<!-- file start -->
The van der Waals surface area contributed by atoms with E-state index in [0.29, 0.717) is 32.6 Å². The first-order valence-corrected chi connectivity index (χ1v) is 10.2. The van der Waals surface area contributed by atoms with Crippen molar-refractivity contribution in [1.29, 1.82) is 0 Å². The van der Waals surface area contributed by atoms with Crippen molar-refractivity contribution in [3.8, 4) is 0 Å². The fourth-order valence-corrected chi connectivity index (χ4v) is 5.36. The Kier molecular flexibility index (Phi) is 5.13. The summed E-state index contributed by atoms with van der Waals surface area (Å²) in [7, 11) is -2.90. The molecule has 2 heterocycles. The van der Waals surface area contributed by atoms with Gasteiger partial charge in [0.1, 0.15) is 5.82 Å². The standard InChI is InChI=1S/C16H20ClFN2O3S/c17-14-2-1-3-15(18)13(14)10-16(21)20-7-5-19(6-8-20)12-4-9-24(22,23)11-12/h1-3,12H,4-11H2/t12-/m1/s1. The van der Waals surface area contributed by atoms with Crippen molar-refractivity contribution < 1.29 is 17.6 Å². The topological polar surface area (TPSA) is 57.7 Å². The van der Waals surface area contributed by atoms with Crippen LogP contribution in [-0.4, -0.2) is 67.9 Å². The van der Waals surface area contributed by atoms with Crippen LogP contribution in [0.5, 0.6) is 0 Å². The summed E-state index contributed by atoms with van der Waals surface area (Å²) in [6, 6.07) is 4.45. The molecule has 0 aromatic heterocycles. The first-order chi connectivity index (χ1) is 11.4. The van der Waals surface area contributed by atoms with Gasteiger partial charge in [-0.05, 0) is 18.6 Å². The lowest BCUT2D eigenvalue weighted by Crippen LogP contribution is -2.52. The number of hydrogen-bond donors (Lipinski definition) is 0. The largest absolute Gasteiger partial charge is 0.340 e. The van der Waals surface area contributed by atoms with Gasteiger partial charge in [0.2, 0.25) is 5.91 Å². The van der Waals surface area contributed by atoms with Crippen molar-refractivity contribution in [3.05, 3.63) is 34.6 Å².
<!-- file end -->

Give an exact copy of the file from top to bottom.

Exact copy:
The van der Waals surface area contributed by atoms with E-state index in [0.29, 0.717) is 32.6 Å². The first-order valence-corrected chi connectivity index (χ1v) is 10.2. The van der Waals surface area contributed by atoms with Crippen molar-refractivity contribution in [1.29, 1.82) is 0 Å². The van der Waals surface area contributed by atoms with Crippen molar-refractivity contribution in [3.8, 4) is 0 Å². The fourth-order valence-corrected chi connectivity index (χ4v) is 5.36. The Kier molecular flexibility index (Phi) is 5.13. The summed E-state index contributed by atoms with van der Waals surface area (Å²) in [7, 11) is -2.90. The molecule has 2 heterocycles. The van der Waals surface area contributed by atoms with Gasteiger partial charge in [0.1, 0.15) is 5.82 Å². The standard InChI is InChI=1S/C16H20ClFN2O3S/c17-14-2-1-3-15(18)13(14)10-16(21)20-7-5-19(6-8-20)12-4-9-24(22,23)11-12/h1-3,12H,4-11H2/t12-/m1/s1. The van der Waals surface area contributed by atoms with Crippen molar-refractivity contribution < 1.29 is 17.6 Å². The topological polar surface area (TPSA) is 57.7 Å². The van der Waals surface area contributed by atoms with Crippen LogP contribution in [-0.4, -0.2) is 67.9 Å². The van der Waals surface area contributed by atoms with Crippen LogP contribution in [0.5, 0.6) is 0 Å². The summed E-state index contributed by atoms with van der Waals surface area (Å²) in [6, 6.07) is 4.45. The molecule has 0 aromatic heterocycles. The first-order chi connectivity index (χ1) is 11.4. The van der Waals surface area contributed by atoms with Gasteiger partial charge in [-0.05, 0) is 18.6 Å². The lowest BCUT2D eigenvalue weighted by Crippen LogP contribution is -2.52. The number of hydrogen-bond donors (Lipinski definition) is 0. The largest absolute Gasteiger partial charge is 0.340 e. The van der Waals surface area contributed by atoms with Gasteiger partial charge in [0.2, 0.25) is 5.91 Å². The van der Waals surface area contributed by atoms with Crippen molar-refractivity contribution in [3.05, 3.63) is 34.6 Å².